On Polyface Farm in the Shenandoah Valley, Virginia, Joel and his family nurture a non-industrial, food production oasis. Instead of conventional methods of farming that include overcrowding, medication and processed feeds, the Salatins debunk all conventional food production with their refreshing paradigm that respects the natural physiology of animals, the land, the rhythms of nature and human connectedness to it all. A key personality in documentaries such as Fresh and Food Inc. and in Michael Pollan’s book, The Omnivore’s Dilemma, Joel has been instrumental in supporting a new sustainable food production movement.
Tickets for this event are $45 and will include a signed copy The Sheer Ecstasy of Being a Lunatic Farmer. Proceeds of ticket sales benefit UBC Farm. Tickets are available exclusively through Barbara-Jo’s Books to Cooks. Please call 604-688-6755 for more information and to purchase tickets.
I read the NY best seller Skinny Bitch on the weekend expecting a cheeky, “Get your sorry ass off the couch” message. I did get that, but got even more in the way of “Stop eating crap, dumbass.”
“If you can’t take one more day of self-loathing, you’re ready to hear the truth: You cannot keep shoveling the same crap into your mouth every day and expect to lose weight.”
The book was just as cheeky as I’d hoped, but also full of tons of research and data on what’s in our “food” and why it pays to take note of what we put in our mouths. I like that it was a quick, easy read and focuses not on guilt or high minded environmentalism, but on base vanity. Frankly, whatever motivates the masses!
The book’s focus is more on organic than strictly “local” and they promote a lot of processed organic foods, but the message to eat more fruit and veggies aligns with sourcing healthy, local food. And if that gets the same result, it works for me.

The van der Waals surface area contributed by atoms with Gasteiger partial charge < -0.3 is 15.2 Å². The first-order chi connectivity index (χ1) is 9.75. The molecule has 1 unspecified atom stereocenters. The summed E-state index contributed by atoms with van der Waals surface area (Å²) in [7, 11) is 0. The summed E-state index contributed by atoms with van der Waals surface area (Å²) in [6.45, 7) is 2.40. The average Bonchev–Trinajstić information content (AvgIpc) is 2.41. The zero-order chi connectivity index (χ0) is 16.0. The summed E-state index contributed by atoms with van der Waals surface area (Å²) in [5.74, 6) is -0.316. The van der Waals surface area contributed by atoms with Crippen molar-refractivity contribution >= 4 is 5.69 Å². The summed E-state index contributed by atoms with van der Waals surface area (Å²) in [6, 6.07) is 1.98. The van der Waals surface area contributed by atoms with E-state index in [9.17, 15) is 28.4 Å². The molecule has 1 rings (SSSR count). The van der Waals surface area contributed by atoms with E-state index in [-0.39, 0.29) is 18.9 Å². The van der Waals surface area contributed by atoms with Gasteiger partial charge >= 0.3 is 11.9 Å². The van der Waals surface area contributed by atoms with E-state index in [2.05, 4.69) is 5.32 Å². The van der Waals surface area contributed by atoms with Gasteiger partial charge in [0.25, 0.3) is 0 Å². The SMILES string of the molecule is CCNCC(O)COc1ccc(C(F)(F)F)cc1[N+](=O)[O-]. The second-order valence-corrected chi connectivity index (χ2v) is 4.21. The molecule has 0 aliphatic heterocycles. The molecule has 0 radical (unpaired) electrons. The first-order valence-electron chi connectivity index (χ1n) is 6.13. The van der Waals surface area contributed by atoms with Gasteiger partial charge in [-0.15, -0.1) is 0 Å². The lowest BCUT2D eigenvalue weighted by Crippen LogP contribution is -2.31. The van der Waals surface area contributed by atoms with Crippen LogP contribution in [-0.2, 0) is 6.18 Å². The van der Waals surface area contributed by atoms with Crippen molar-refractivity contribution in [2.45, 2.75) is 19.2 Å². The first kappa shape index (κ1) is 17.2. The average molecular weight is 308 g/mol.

I knew after reading Food Security for the Faint of Heart I was in for a treat with Gardening for the Faint of Heart.
Interspersed with lots of her typical humour, Robin Wheeler has another winner on her hands. I’m a newbie, Bumbling Gardener this year, so her advice on which beginner steps to try and which advanced activities to avoid were really helpful. Her style is calming, pragmatic and entertaining and the book is absolutely crammed with easy to read gardening info.
My favourite chapter was Edible Landscape, a window into seeing your whole yard for it’s food and fruit-bearing potential.
I must say I NEVER thought I’d read a gardening book at all, let alone for before bed relaxation.
The guru of west coast organic gardening and seed selection is West Coast Seeds. I’ve heard the name uttered in hushed, reverent, gardener-in-the-know tones particularly in reference to the annual West Coast Seeds free Gardening Guide.
If you want access to non-Monsanto-interfered-with seeds, these folks are your local source.
Not only do they have over 600 vegetable, herb and flower seed varieties, they have the envied, must-have, Planting Chart for Coastal BC on page 6. The catalogue/guide is filled with gardening tips, organic pest solutions, and other misc. gardening information that make it worth its weight, even if you buy your genetically modified seeds from the local hardware store or nursery.
If you can’t get down to their Delta location (must have car and up-to-date map!), by all means check them out online, request the catalogue, and order your seeds by mail. If you can get to the store, you’ll be treated to a wide variety of books, tools, garden enhancements (i.e. bee houses), and friendly advice to assist in your organic gardening endeavours.
Oh, and sign up for their newsletter, which is also full of timely planting tips — seasoned and novice gardeners alike will want to know what West Coast Seeds has to say.
PS: The website is a goldmine of information, peruse only when you have plenty of time to “waste”.